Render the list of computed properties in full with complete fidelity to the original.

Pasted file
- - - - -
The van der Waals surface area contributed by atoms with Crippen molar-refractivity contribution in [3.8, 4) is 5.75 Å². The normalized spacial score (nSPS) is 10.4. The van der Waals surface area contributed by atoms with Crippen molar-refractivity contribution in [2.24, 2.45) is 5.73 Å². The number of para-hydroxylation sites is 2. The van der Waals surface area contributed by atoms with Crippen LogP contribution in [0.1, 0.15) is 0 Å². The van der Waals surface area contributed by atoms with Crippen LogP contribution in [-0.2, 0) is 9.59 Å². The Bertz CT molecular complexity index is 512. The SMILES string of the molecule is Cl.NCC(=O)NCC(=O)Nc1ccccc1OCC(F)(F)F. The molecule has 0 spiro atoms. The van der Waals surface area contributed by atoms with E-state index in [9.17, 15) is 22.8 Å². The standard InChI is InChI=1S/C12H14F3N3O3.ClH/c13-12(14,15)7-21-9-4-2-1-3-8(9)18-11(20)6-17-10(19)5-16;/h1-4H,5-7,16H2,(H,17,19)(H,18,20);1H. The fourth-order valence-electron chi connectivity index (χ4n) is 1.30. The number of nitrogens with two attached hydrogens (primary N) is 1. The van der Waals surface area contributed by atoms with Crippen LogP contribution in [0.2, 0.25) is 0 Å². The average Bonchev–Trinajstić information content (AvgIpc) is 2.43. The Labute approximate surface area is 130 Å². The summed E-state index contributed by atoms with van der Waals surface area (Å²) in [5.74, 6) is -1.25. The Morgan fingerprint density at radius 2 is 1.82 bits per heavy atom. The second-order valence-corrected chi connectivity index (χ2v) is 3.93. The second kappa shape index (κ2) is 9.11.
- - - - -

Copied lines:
The van der Waals surface area contributed by atoms with Crippen molar-refractivity contribution in [3.8, 4) is 5.75 Å². The normalized spacial score (nSPS) is 10.4. The van der Waals surface area contributed by atoms with Crippen molar-refractivity contribution in [2.24, 2.45) is 5.73 Å². The number of para-hydroxylation sites is 2. The van der Waals surface area contributed by atoms with Crippen LogP contribution in [0.1, 0.15) is 0 Å². The van der Waals surface area contributed by atoms with Crippen LogP contribution in [-0.2, 0) is 9.59 Å². The Bertz CT molecular complexity index is 512. The SMILES string of the molecule is Cl.NCC(=O)NCC(=O)Nc1ccccc1OCC(F)(F)F. The molecule has 0 spiro atoms. The van der Waals surface area contributed by atoms with E-state index in [9.17, 15) is 22.8 Å². The standard InChI is InChI=1S/C12H14F3N3O3.ClH/c13-12(14,15)7-21-9-4-2-1-3-8(9)18-11(20)6-17-10(19)5-16;/h1-4H,5-7,16H2,(H,17,19)(H,18,20);1H. The fourth-order valence-electron chi connectivity index (χ4n) is 1.30. The number of nitrogens with two attached hydrogens (primary N) is 1. The van der Waals surface area contributed by atoms with Crippen LogP contribution in [0.2, 0.25) is 0 Å². The average Bonchev–Trinajstić information content (AvgIpc) is 2.43. The Labute approximate surface area is 130 Å². The summed E-state index contributed by atoms with van der Waals surface area (Å²) in [5.74, 6) is -1.25. The Morgan fingerprint density at radius 2 is 1.82 bits per heavy atom. The second-order valence-corrected chi connectivity index (χ2v) is 3.93. The second kappa shape index (κ2) is 9.11.